This talk will highlight the tools and methods used in a digital humanities project called the Louisiana Slave Conspiracies Project.
The Louisiana Slave Conspiracies Project (LSC) aims to make source materials from two slave conspiracies in 1791 and 1795 accessible to interested researchers. A collaborative multidisciplinary team, led by Professor Bryan Wagner in the UC Berkeley English Department, is developing an interactive digital archive of these materials. The focus will be the testimonies taken from slaves and their allies in these conspiracies. They are transcribing, translating, tagging, and collating these testimonies, along with other archival documents related to the conspiracies, for the first time. They want to ground the project in the aspirations and actions of the enslaved, as they are described in their own words.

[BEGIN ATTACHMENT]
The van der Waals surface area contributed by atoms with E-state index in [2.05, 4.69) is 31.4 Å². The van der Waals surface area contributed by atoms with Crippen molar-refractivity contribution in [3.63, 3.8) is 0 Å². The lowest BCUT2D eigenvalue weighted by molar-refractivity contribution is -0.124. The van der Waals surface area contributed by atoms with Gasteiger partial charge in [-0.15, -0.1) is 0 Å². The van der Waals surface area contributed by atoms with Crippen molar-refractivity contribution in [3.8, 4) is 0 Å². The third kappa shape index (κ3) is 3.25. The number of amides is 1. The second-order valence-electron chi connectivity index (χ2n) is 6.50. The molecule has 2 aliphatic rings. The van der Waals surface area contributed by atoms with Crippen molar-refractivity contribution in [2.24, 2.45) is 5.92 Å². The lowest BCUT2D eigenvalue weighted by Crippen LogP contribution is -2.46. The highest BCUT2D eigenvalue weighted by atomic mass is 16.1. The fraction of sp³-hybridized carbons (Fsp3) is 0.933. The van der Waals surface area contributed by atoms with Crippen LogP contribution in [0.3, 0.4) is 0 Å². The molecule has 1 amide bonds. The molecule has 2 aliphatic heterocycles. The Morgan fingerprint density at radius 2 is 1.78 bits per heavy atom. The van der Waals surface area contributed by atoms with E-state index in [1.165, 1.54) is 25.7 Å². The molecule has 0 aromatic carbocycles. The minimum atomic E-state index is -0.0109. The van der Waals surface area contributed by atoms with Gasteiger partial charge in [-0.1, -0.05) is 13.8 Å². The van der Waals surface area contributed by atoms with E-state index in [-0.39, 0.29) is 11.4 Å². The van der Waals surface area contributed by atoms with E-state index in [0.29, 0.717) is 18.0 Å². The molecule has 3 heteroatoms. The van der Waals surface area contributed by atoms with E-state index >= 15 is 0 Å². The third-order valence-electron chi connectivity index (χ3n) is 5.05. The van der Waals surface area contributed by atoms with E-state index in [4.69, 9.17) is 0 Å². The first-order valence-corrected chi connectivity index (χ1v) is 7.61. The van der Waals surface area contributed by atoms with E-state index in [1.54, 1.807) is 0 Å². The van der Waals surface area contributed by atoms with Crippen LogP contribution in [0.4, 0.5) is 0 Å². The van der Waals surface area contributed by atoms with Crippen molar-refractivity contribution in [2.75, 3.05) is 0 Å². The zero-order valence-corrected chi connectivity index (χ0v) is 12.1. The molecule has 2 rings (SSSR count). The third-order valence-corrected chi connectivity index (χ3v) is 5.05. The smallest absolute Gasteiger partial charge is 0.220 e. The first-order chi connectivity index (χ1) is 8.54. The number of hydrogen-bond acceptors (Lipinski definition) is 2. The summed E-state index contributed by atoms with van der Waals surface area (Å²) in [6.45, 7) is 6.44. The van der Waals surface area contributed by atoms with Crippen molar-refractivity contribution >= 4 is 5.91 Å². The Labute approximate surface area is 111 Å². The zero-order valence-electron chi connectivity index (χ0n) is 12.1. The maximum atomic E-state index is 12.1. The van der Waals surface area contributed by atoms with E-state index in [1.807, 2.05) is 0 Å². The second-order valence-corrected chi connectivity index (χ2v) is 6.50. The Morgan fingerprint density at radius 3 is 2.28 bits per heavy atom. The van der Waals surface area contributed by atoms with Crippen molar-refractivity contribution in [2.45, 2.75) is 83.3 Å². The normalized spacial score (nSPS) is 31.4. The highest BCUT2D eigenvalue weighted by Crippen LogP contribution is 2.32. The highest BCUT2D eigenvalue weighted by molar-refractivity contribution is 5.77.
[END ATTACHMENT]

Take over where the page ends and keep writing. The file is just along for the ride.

Bryan Wagner is Associate Professor in the English Department at the University of California, Berkeley. His research focuses on African American expression in the context of slavery and its aftermath, and he has secondary interests in legal history and vernacular culture. His books include Disturbing the Peace: Black Culture and the Police Power after Slavery (Harvard University Press, 2009), The Tar Baby: A Global History (Princeton University Press, 2017), The Wild Tchoupitoulas (33 1/3 Series, Bloomsbury, 2019), and The Life and Legend of Bras-Coupé: The Fugitive Slave Who Fought the Law, Ruled the Swamp, Danced at Congo Square, Invented Jazz, and Died for Love (Louisiana State University Press, 2019). He has also co-edited a collection of critical essays, Looking for Law in All the Wrong Places (Fordham University Press, 2019). Current research includes a collaborative digital archive, Louisiana Slave Conspiracies (lsc.berkeley.edu).